55 55 Student preferences Lecturer preferences Lecturer capacities s 1 : p 1 p 2 p 6 l 1 : p 3 p 1 p 2 p 4 3/3 s 2 : p 1 p 4 Project capacities: 1/1 2/2 0/2 0/1 s 3 : p 1 p 2 p 5 s 4 : p 3 l 2 : p 5 p 6 3/3 s 5 : p 3 p 5 Project capacities: 1/1 2/2 s 6 : p 5 p 3 p 6 Stable matching of size 6 Example SPA-P instance

56 56 Theoretical results Algorithm produces a stable matching, given an instance of SPA-P So every instance of SPA-P admits a stable matching Approximation algorithm has a performance guarantee of 2 Algorithm may be implemented to run in O(L) time, where L is total length of the students preference lists The constructed matching admits no exchange-blocking coalition

57 57 A worst-case example Student preferencesLecturer preferences s 1 : p 1 p 2 l 1 : p 1 s 2 : p 1 l 2 : p 2 s 3 : p 3 p 4 l 3 : p 3 s 4 : p 3 l 4 : p 4 … s 2n-1 : p 2n-1 p 2n l 2n-1 : p 2n-1 s 2n : p 2n-1 l 2n : p 2n Each project and lecturer has capacity 1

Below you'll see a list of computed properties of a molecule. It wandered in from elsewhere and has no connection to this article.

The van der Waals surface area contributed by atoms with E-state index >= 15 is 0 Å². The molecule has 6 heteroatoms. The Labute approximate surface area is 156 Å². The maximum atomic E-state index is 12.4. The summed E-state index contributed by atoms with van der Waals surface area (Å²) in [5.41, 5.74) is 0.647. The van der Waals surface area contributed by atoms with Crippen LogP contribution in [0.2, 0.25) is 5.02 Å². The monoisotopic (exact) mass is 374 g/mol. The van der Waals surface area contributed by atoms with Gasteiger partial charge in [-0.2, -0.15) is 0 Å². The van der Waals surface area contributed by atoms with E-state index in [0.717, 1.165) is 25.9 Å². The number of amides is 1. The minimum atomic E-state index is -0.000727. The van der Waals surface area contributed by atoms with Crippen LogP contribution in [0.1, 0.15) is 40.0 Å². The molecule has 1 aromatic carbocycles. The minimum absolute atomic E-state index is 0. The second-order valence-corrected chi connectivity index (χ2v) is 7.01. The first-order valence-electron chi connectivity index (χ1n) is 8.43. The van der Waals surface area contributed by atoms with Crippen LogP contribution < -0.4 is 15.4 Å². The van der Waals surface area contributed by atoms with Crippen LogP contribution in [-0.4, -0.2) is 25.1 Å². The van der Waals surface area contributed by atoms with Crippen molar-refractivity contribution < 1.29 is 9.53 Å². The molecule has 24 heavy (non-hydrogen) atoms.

58 58 A worst-case example Student preferencesLecturer preferences s 1 : p 1 p 2 l 1 : p 1 s 2 : p 1 l 2 : p 2 s 3 : p 3 p 4 l 3 : p 3 s 4 : p 3 l 4 : p 4 … s 2n-1 : p 2n-1 p 2n l 2n-1 : p 2n-1 s 2n : p 2n-1 l 2n : p 2n Each project and lecturer has capacity 1 Students apply to projects in increasing indicial order M 1 ={(s 1, p 1 ), (s 3, p 3 ), …, (s 2n-1, p 2n-1 )}, |M 1 |=n

59 59 A worst-case example Student preferencesLecturer preferences s 1 : p 1 p 2 l 1 : p 1 s 2 : p 1 l 2 : p 2 s 3 : p 3 p 4 l 3 : p 3 s 4 : p 3 l 4 : p 4 … s 2n-1 : p 2n-1 p 2n l 2n-1 : p 2n-1 s 2n : p 2n-1 l 2n : p 2n Each project and lecturer has capacity 1 Students apply to projects in decreasing indicial order M 2 ={(s 1, p 2 ), (s 2, p 1 ), …, (s 2n-1, p 2n ), (s 2n, p 2n-1 )}, |M 2 |=2n

60 60 Open problems Improved approximation algorithm? Extend to the case where lecturers have preferences over (student, project) pairs E.g. l 1 : (s 1, p 2 ) (s 2, p 2 ) (s 1, p 3 ) … Ties in the preference lists Lower bounds on projects